In Defense Of Purple Prose
Fifty two years ago today in Britain, on November 2, 1960, a significant jury ruling was made in defense of D.H. Lawrence’s Lady Chatterly’s Lover as a book whose literary merit amounted to a “public good” and did not “deprave or corrupt persons likely to read it.” The trial, known as R v Penguin Books Ltd, and its finding for the defense, is said to be viewed by some people as the beginning of a more tolerant and open-minded British society.
For us readers of erotic romance and indeed consumers of content in general, the trial’s ruling is a noteworthy milestone in the ongoing battle between people who believe in free expression and those who feel that some material out there ought to be censored. But there is another point that surfaced in the trial which also caught my attention. A witness for the defense, sociologist Richard Hoggart, was called upon to discuss the literary value of the book and specifically to testify as to the purpose of the “four letter words.” In Hoggart’s opinion, D.H. Lawrence’s use of the word “fuck” was absolutely merited. He pointed out that there really are no other words in the English language that so simply describe the act without being abstractive or euphemistic and he defended its use. So in that same vein, let’s talk about purple prose.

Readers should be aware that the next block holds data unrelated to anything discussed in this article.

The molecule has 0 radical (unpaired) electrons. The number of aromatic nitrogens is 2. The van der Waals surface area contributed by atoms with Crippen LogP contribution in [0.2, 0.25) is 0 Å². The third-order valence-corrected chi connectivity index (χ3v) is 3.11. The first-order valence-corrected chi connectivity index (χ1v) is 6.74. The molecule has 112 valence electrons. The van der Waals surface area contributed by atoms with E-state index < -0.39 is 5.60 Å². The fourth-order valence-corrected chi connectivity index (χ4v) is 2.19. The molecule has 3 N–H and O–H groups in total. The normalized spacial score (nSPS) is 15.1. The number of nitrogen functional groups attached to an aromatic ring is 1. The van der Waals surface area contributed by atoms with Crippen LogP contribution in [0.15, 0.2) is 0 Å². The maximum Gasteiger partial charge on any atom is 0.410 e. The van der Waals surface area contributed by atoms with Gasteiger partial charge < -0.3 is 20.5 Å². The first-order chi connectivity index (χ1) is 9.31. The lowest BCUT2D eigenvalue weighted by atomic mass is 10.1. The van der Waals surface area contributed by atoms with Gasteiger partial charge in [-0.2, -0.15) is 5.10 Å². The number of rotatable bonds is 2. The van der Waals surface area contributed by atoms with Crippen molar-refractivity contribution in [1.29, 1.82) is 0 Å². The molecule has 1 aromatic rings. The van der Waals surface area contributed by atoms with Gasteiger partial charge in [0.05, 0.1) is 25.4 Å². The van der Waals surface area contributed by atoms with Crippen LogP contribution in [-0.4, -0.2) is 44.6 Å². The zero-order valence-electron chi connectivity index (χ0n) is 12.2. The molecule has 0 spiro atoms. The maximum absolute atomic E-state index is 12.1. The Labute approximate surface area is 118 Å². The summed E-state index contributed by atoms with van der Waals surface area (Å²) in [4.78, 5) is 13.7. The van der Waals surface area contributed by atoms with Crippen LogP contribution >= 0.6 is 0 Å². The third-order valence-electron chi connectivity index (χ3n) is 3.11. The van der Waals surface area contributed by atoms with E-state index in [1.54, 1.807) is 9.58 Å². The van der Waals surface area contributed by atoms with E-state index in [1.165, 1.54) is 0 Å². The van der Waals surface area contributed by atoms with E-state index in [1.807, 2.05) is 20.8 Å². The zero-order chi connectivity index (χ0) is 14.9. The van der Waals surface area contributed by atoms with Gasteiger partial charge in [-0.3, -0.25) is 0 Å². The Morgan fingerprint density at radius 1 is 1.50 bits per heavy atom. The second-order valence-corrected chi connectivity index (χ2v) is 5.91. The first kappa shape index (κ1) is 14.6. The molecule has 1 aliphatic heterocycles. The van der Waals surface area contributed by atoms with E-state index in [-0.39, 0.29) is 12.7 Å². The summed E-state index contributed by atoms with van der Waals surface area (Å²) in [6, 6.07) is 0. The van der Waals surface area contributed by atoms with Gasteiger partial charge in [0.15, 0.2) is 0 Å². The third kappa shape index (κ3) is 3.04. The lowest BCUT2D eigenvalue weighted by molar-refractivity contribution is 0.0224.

It used to be, particularly back in the ’80s, that romance novels were fraught with purple prose, woven into the fabric of the book the way the hero weaves his manly hands through the heroine’s golden locks. The website All About Romance Novels even used to host an annual purple prose parody contest in which readers were encouraged to write the absolute worst (or best, depending on how you look at it) example of purple prose. Terms such as “manroot” and “fiery honey pot” were liberally thrown about.
But as the genre grew and more writers jumped on board to write romances, the writing itself got better and those euphemisms disappeared. Don’t get me wrong, I’m thankful for it. As a champion of the romance and erotic romance genre, I encourage skeptics to read some new releases and judge the writing for themselves instead of acting as if the old cliche of “bodice rippers” is an accurate description of the romances being published today. Yet, when I think about the significance of R v Penguin Books Ltd, I have to admit that a part of me wants to stand up and say, Yeah, so what if the romance genre uses words like “turgid manhood” or “weeping petals”? That’s beside the point. What should be celebrated and remembered is that, although those stories may not win a Pulitzer, thanks to cases such as R v Penguin Books Ltd and many others like it, if a writer wants to use purple prose, she can.
I’d love to hear your thoughts. Remember that the best comment of the day wins a free copy of J.R. Ward’s Lover Revealed.
Have a great weekend!